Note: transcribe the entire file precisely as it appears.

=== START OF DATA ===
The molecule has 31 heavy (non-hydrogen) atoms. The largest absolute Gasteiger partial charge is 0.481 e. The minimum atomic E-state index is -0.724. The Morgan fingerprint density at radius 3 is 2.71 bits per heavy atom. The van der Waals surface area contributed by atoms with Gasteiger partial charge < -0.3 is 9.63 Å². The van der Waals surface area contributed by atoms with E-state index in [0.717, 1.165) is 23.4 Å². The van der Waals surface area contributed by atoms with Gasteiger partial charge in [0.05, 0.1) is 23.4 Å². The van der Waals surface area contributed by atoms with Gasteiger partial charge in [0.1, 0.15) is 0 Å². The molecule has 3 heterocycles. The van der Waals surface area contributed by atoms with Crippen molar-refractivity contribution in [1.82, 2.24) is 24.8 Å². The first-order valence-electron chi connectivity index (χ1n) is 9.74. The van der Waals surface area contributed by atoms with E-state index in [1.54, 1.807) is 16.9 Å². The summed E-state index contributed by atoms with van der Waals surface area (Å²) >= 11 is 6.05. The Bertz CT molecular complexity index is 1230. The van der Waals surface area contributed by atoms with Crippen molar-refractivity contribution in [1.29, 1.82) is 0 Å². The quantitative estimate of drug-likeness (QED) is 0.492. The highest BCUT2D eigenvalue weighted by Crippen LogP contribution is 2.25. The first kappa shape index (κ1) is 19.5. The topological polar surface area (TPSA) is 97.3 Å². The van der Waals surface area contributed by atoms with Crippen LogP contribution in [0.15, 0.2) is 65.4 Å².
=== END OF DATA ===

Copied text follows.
The molecule has 31 heavy (non-hydrogen) atoms. The largest absolute Gasteiger partial charge is 0.481 e. The minimum atomic E-state index is -0.724. The Morgan fingerprint density at radius 3 is 2.71 bits per heavy atom. The van der Waals surface area contributed by atoms with Gasteiger partial charge < -0.3 is 9.63 Å². The van der Waals surface area contributed by atoms with E-state index in [0.717, 1.165) is 23.4 Å². The van der Waals surface area contributed by atoms with Gasteiger partial charge in [0.05, 0.1) is 23.4 Å². The van der Waals surface area contributed by atoms with Gasteiger partial charge in [0.1, 0.15) is 0 Å². The molecule has 3 heterocycles. The van der Waals surface area contributed by atoms with Crippen molar-refractivity contribution in [1.82, 2.24) is 24.8 Å². The first-order valence-electron chi connectivity index (χ1n) is 9.74. The van der Waals surface area contributed by atoms with E-state index in [1.54, 1.807) is 16.9 Å². The summed E-state index contributed by atoms with van der Waals surface area (Å²) >= 11 is 6.05. The Bertz CT molecular complexity index is 1230. The van der Waals surface area contributed by atoms with Crippen molar-refractivity contribution in [1.29, 1.82) is 0 Å². The quantitative estimate of drug-likeness (QED) is 0.492. The highest BCUT2D eigenvalue weighted by Crippen LogP contribution is 2.25. The first kappa shape index (κ1) is 19.5. The topological polar surface area (TPSA) is 97.3 Å². The van der Waals surface area contributed by atoms with Crippen LogP contribution in [0.15, 0.2) is 65.4 Å².